I am using the glm function in R to fit robust poisson regression models.

The confidence interval this produces is not consistent with the p-value from the model: confidence intervals that do not overlap 0 have p-values greater than .05. With confint.glmI obtain this CI: (0.078, 2.480 )(=2*pnorm(z, lower.tail=F))

glm2(formula = paste("base~", var, sep = ""), family = poisson(link = log), 
data = base2)

Deviance Residuals: 
Min       1Q   Median       3Q      Max  
-0.8712  -0.8712  -0.8712   0.8347   1.5279  

                Estimate Std. Error z value Pr(>|z|)    
(Intercept)          -2.0369     0.5772  -3.529 0.000418 ***
augm_alcoolpas augm   1.0680     0.5908   1.808 0.070656 .  
Signif. codes:  0 ‘***’ 0.001 ‘**’ 0.01 ‘*’ 0.05 ‘.’ 0.1 ‘ ’ 1

(Dispersion parameter for poisson family taken to be 1)

Null deviance: 138.88  on 188  degrees of freedom
Residual deviance: 134.30  on 187  degrees of freedom
AIC: 270.3

Number of Fisher Scoring iterations: 5

And when I process anova(mod) I obtain an another pvalue, which is significant (pvalue=0.03)

Analysis of Deviance Table
Model: poisson, link: log
Response: base

Terms added sequentially (first to last)

        Df Deviance Resid. Df Resid. Dev Pr(>Chi)  
NULL                          188     138.88           
augm_alcool  1   4.5794       187     134.30  0.03236 *

I understand that pvalue of anova() is different of summary.glm() because the p-value in ANOVA is calculated with a chi-square and the p-value in summary.glm with Wald.

I have two questions:

  • In summary results, why is the p-value not significant (at the same level as was used to calculate the CI) ?
  • What could I perform differently so that inference agrees with the CI?
  • $\begingroup$ I thought confint.glm did profile likelihood methods (the one from MASS does). $\endgroup$
    – mdewey
    Dec 7 '17 at 16:57
  • $\begingroup$ You say these models are "robust" but I see no evidence of using robust standard errors or quasilikelihood. I think these are just normal GLMs. $\endgroup$
    – AdamO
    Dec 7 '17 at 17:04
  • $\begingroup$ I used a modified Poisson regression : [link]uvm.edu/~rsingle/stat380/F04/possible/… $\endgroup$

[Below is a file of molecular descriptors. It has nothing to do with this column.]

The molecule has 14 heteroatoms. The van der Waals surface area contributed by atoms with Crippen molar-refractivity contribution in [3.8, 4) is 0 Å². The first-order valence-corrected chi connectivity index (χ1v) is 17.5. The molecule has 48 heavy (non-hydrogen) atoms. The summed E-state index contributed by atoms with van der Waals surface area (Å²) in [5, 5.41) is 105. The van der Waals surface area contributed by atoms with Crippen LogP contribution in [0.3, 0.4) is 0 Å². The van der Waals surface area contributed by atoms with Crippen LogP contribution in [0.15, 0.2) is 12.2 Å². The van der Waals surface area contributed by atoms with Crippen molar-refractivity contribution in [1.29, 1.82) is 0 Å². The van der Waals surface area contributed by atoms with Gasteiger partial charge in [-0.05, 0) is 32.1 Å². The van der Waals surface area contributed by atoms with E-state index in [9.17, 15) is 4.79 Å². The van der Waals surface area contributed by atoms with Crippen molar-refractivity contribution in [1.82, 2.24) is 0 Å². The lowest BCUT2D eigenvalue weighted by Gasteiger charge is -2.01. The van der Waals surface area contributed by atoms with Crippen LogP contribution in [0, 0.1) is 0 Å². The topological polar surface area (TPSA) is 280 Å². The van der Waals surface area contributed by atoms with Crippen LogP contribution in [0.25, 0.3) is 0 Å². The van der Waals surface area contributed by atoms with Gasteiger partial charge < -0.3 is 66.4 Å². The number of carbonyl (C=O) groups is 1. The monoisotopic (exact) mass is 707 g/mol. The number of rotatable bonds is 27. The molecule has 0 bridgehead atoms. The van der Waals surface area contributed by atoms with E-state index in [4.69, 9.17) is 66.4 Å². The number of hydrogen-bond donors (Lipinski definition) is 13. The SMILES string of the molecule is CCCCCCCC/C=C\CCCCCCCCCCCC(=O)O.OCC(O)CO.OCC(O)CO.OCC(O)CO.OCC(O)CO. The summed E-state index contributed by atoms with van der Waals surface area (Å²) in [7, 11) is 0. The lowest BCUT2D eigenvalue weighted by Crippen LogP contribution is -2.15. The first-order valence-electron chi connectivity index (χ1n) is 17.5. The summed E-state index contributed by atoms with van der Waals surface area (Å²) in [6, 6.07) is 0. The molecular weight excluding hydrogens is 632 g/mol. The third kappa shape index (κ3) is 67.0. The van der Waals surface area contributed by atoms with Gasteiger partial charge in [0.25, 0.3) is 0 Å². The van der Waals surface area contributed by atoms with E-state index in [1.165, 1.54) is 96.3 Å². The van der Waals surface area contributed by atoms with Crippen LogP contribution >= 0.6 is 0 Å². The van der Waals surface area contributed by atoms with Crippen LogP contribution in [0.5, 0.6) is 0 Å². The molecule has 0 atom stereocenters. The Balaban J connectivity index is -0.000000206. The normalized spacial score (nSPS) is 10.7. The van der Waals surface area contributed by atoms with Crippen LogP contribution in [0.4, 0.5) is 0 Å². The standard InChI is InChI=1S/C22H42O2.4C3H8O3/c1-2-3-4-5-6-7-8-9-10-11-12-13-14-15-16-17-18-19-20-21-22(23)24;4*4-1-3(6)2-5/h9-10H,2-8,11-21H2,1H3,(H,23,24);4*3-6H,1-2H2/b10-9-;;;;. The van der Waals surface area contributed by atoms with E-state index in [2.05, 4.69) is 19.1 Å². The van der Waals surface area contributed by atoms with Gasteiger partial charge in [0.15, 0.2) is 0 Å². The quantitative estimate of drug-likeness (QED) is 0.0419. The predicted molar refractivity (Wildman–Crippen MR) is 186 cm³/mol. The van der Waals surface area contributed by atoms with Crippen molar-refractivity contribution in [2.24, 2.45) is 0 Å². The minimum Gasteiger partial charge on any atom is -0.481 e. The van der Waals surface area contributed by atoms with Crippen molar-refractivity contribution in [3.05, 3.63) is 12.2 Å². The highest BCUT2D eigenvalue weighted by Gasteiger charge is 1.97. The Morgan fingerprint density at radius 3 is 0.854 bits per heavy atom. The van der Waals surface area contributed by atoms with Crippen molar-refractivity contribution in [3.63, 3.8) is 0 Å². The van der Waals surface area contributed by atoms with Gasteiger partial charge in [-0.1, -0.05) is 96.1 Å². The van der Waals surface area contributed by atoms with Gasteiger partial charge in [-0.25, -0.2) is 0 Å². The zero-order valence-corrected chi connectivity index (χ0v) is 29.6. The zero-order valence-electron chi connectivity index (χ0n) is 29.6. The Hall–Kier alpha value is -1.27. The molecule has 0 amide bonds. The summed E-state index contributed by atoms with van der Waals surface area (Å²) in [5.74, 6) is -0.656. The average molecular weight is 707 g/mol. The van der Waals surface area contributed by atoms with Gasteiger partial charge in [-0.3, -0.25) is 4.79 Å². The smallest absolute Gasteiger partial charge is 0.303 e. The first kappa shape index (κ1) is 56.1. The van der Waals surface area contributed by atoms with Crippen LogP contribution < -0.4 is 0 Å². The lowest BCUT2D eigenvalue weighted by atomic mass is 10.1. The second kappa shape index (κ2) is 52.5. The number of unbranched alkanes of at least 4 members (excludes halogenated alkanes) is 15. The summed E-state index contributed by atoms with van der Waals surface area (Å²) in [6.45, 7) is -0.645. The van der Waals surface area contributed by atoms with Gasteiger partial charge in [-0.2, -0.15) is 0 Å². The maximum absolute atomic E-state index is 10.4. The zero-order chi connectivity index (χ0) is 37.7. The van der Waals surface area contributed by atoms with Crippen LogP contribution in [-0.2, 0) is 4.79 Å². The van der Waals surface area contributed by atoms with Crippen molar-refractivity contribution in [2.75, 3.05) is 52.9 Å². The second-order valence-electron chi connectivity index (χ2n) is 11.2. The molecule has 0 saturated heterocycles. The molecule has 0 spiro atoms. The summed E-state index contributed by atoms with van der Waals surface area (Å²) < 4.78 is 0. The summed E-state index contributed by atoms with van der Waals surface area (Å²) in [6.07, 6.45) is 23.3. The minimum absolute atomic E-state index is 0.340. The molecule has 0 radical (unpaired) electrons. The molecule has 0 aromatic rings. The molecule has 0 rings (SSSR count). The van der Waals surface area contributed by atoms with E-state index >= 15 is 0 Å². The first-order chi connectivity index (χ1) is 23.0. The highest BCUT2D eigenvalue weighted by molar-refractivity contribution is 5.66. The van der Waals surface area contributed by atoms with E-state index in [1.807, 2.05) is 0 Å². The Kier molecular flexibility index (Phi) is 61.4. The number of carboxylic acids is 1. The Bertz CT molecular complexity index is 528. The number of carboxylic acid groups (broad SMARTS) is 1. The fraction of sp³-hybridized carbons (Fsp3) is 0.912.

– CVuill
    Dec 8 '17 at 8:32

Basically, the Wald (calculated by summary.glm) and the Likelihood Ratio Tests (calculated by anova()) do not agree with the inference at the arbitrary 0.05 threshold. If you interpret the p-value correctly, one test says there is a 7.1% chance of replicating the study and obtaining results which are as inconsistent or more inconsistent with the null hypothesis given it is true, the other test estimates that probability at 3.2%. This is not a very compelling difference, especially in light of having a sample consisting of only 188 observations.

To get some intuition on why the tests may differ, consider the plot below which shows a hypothetical likelihood calculated over a range of possible alternate parameterizations a_0 denotes the null hypothesis, at some arbitrary value, and the apex of the quadratic curve is the maximum likelihood estimate (estimated by glm). The Wald test measures the (scaled) horizontal distance between the two values whereas the LRT measures the vertical distance. As the sample size approached infinity, these tests always converge to the same value and inference. But in small samples, they at times disagree. When they do, it's important to interpret findings as "borderline" significant, or with similar cautionary language (if it's necessary to use testing at all)

enter image description here

To have inference which agrees with the CI, you must use the Wald based inference obtained from summary.glm. In that case, if a coefficient's 95% CI does not contain 0, the p-value will not be less than 0.05.

Image source: http://web.archive.org/web/20161220161700/http://www.ats.ucla.edu:80/stat/mult_pkg/faq/general/nested_tests.htm

  • 1
    $\begingroup$ "one test says there is a 7.1% chance of obtaining results which are as inconsistent or more inconsistent with the null hypothesis if the study were replicated" — I disagree; this isn't what a $p$-value means. For example, suppose you have a normally distributed population with known SD 1 and unknown mean 1, you're using a $z$-test against the null hypothesis of mean 0, and you get a sample of 10 points with mean .25. This yields $z = .79, p = .43$, but the actual probability of getting $z ≥ .79$ in a new sample of 10 exceeds 99%. $\endgroup$ Dec 7 '17 at 19:12
  • $\begingroup$ Also, it looks like the image is from web.archive.org/web/20161220161700/http://www.ats.ucla.edu:80/… . You should cite the source. $\endgroup$ Dec 7 '17 at 19:20
  • $\begingroup$ @kodiologist you're right I omitted the critical "... Given the bull hypothesis is true." also how do I cite an image source? Simply hyperlink the image? $\endgroup$
    – AdamO
    Dec 7 '17 at 19:34
  • 1
    $\begingroup$ Most citation styles require things like the URL, author, date of publication, and title of the web page (for details, consult the official manual for a style), but a URL alone is always better than nothing. $\endgroup$ Dec 7 '17 at 19:49
  • $\begingroup$ @Kodiologist ok I added a reference URL. $\endgroup$
    – AdamO
    Dec 7 '17 at 20:23

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